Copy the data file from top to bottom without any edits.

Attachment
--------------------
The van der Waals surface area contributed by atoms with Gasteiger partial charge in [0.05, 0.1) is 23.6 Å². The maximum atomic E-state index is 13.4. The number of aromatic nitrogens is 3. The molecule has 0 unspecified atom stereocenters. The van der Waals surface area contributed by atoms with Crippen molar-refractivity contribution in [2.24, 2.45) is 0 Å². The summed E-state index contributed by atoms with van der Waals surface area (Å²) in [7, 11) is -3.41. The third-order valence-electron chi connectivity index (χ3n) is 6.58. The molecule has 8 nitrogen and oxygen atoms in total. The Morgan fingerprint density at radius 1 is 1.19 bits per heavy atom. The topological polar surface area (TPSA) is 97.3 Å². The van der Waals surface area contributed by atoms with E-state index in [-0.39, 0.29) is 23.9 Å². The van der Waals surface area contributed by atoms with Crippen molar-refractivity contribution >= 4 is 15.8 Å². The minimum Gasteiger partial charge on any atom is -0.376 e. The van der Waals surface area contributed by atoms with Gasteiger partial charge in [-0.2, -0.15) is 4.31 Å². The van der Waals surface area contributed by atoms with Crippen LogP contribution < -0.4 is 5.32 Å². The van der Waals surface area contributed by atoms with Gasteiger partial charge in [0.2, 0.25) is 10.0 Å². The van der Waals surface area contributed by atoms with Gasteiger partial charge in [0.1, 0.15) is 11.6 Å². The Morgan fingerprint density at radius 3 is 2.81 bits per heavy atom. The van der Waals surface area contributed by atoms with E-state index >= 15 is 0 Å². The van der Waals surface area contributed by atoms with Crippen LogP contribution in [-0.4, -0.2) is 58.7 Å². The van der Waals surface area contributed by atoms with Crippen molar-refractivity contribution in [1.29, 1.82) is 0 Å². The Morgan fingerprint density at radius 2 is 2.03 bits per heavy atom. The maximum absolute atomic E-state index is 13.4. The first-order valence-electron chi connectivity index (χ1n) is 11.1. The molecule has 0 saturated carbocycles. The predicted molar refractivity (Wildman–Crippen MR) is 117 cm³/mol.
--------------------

The van der Waals surface area contributed by atoms with Gasteiger partial charge in [0.05, 0.1) is 23.6 Å². The maximum atomic E-state index is 13.4. The number of aromatic nitrogens is 3. The molecule has 0 unspecified atom stereocenters. The van der Waals surface area contributed by atoms with Crippen molar-refractivity contribution in [2.24, 2.45) is 0 Å². The summed E-state index contributed by atoms with van der Waals surface area (Å²) in [7, 11) is -3.41. The third-order valence-electron chi connectivity index (χ3n) is 6.58. The molecule has 8 nitrogen and oxygen atoms in total. The Morgan fingerprint density at radius 1 is 1.19 bits per heavy atom. The topological polar surface area (TPSA) is 97.3 Å². The van der Waals surface area contributed by atoms with E-state index in [-0.39, 0.29) is 23.9 Å². The van der Waals surface area contributed by atoms with Crippen molar-refractivity contribution >= 4 is 15.8 Å². The minimum Gasteiger partial charge on any atom is -0.376 e. The van der Waals surface area contributed by atoms with Gasteiger partial charge in [-0.2, -0.15) is 4.31 Å². The van der Waals surface area contributed by atoms with Crippen LogP contribution < -0.4 is 5.32 Å². The van der Waals surface area contributed by atoms with Gasteiger partial charge in [0.2, 0.25) is 10.0 Å². The van der Waals surface area contributed by atoms with Gasteiger partial charge in [0.1, 0.15) is 11.6 Å². The Morgan fingerprint density at radius 3 is 2.81 bits per heavy atom. The van der Waals surface area contributed by atoms with E-state index >= 15 is 0 Å². The van der Waals surface area contributed by atoms with Crippen LogP contribution in [-0.4, -0.2) is 58.7 Å². The van der Waals surface area contributed by atoms with Crippen molar-refractivity contribution in [1.29, 1.82) is 0 Å². The Morgan fingerprint density at radius 2 is 2.03 bits per heavy atom. The maximum absolute atomic E-state index is 13.4. The first-order valence-electron chi connectivity index (χ1n) is 11.1. The molecule has 0 saturated carbocycles. The predicted molar refractivity (Wildman–Crippen MR) is 117 cm³/mol.